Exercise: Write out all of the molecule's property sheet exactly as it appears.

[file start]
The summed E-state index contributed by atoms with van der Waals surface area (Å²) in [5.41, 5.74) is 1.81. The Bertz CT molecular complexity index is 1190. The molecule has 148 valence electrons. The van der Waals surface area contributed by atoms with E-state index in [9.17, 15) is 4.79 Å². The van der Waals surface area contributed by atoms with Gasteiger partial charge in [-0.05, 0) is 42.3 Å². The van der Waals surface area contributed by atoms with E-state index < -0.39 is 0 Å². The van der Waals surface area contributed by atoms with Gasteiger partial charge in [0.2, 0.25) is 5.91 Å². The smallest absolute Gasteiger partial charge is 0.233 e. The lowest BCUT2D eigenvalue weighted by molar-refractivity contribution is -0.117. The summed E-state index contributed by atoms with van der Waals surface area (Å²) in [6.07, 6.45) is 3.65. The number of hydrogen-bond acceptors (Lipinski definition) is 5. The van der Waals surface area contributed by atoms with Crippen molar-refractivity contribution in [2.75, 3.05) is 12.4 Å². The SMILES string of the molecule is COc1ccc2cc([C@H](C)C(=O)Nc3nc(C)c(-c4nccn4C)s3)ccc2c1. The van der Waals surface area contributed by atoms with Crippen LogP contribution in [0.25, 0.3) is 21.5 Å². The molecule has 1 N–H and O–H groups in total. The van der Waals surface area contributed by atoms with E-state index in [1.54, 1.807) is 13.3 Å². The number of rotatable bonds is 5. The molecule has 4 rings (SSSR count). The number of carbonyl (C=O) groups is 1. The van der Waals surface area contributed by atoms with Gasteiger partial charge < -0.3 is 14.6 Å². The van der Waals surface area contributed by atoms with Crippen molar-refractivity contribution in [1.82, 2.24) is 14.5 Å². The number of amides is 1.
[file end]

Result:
The summed E-state index contributed by atoms with van der Waals surface area (Å²) in [5.41, 5.74) is 1.81. The Bertz CT molecular complexity index is 1190. The molecule has 148 valence electrons. The van der Waals surface area contributed by atoms with E-state index in [9.17, 15) is 4.79 Å². The van der Waals surface area contributed by atoms with Gasteiger partial charge in [-0.05, 0) is 42.3 Å². The van der Waals surface area contributed by atoms with E-state index < -0.39 is 0 Å². The van der Waals surface area contributed by atoms with Gasteiger partial charge in [0.2, 0.25) is 5.91 Å². The smallest absolute Gasteiger partial charge is 0.233 e. The lowest BCUT2D eigenvalue weighted by molar-refractivity contribution is -0.117. The summed E-state index contributed by atoms with van der Waals surface area (Å²) in [6.07, 6.45) is 3.65. The number of hydrogen-bond acceptors (Lipinski definition) is 5. The van der Waals surface area contributed by atoms with Crippen molar-refractivity contribution in [2.75, 3.05) is 12.4 Å². The SMILES string of the molecule is COc1ccc2cc([C@H](C)C(=O)Nc3nc(C)c(-c4nccn4C)s3)ccc2c1. The van der Waals surface area contributed by atoms with Crippen LogP contribution in [0.25, 0.3) is 21.5 Å². The molecule has 1 N–H and O–H groups in total. The van der Waals surface area contributed by atoms with E-state index in [1.54, 1.807) is 13.3 Å². The number of rotatable bonds is 5. The molecule has 4 rings (SSSR count). The number of carbonyl (C=O) groups is 1. The van der Waals surface area contributed by atoms with Gasteiger partial charge < -0.3 is 14.6 Å². The van der Waals surface area contributed by atoms with Crippen molar-refractivity contribution in [1.82, 2.24) is 14.5 Å². The number of amides is 1.